Banana Leaves may be purchased in frozen form in Hispanic and Oriental markets. Half a banana leaf is used for recipies of wrapped foods like boyo, dokunu, et cetera. Just before use, the leaves are defrosted, halved, and briefly passed through warm water, making them flexible enough to fold into bundles and tie before boiling.
makes 8 cups
Peel the yucca root with a sharp knife or potato peeler. Cut the root into 2" chunks and boil in water for about 20 or 30 minutes, until softened.
Drain the yucca and mash it with a fork. Then squeeze it dry with your hands, and use it in soups, breads, et cetera.
The yucca can be spread on a wooden board, covered lightly with a cloth, and left to dry out overnight.
1 1/2 dozen patties
Moisten hands with water and form yucca into plum sized balls. Flatten with palms of hands, or place yucca between two pieces of waxed paper and flatten with the bottom of a heavy skillet. Make them very thin up to 1/2" in thickness, according to to taste. Cook from 1 to 3 minutes per side, depending on thickness, on a hot, ungreased griddle over high heat. Serve hot.
The Cassava can be kept at room temperature and will store indefinitely.
Pierce the eyes of the coconut with an ice pick and drain out the water. Crack open the coconut with a hammer and pry the meat from the coconut shell. Chop or grate it on the medium side of a hand grater (not the shredding side), not too fine. Warm the water and add the coconut meat. Simmer over very low heat for about ten minutes and strain out the coconut meat. Use the strained milk in recepies, beverages, et cetera.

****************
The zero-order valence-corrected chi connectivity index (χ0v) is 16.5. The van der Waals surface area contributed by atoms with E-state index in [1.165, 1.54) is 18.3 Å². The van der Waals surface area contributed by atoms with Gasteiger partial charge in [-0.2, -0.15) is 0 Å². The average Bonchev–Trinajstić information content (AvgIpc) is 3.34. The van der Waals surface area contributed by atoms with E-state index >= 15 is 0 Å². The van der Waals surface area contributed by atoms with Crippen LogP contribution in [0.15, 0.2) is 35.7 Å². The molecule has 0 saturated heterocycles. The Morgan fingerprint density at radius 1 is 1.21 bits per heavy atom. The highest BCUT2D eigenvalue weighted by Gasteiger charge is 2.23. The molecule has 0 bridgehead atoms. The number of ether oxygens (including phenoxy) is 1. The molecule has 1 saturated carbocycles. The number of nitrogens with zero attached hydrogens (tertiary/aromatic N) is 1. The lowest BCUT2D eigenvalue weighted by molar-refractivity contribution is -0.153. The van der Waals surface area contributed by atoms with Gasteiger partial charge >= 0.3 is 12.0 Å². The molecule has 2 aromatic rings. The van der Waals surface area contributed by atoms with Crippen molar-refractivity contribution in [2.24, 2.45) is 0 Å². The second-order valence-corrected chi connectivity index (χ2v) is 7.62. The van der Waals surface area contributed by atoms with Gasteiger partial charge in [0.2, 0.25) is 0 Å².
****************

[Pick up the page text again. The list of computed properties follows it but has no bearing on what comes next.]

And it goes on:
An alternative preparation would be to combine the warm water and shredded coconut meat in a blender. Blend for several minutes and then strain to seperate.
1 medium sized coconut will yield about 4 cups of shredded pulp.
Remove the husks from ears of corn (or purchase the husks in Hispanic markets), according to number needed for tamales recipes. Reserve the largest husks and discard the others. Clean the husks throughly, removing any cornsilks, soil, et cetera, carefully.
Then sterelize the husks by placing them in a large mixing bowl and pouring boiling water over them. Let them stand for ten minutes, drain, and repeat sterilization process once more before using them in recipes.
1 cup rice
In a heavy bottomed saucepan with a lid, combine the rice and water.
Simmer the rice, uncovered, over medium high heat until the water is absorbed and "eyes" appear in the rice, about 10 minutes.
Stir, reduce the heat to low, cover the pot and cook another 10 minutes.
Take the pot off heat and let it sit undisturbed for fifteen minutes.
For brown rice, each cup of rice requires 3 cups of water.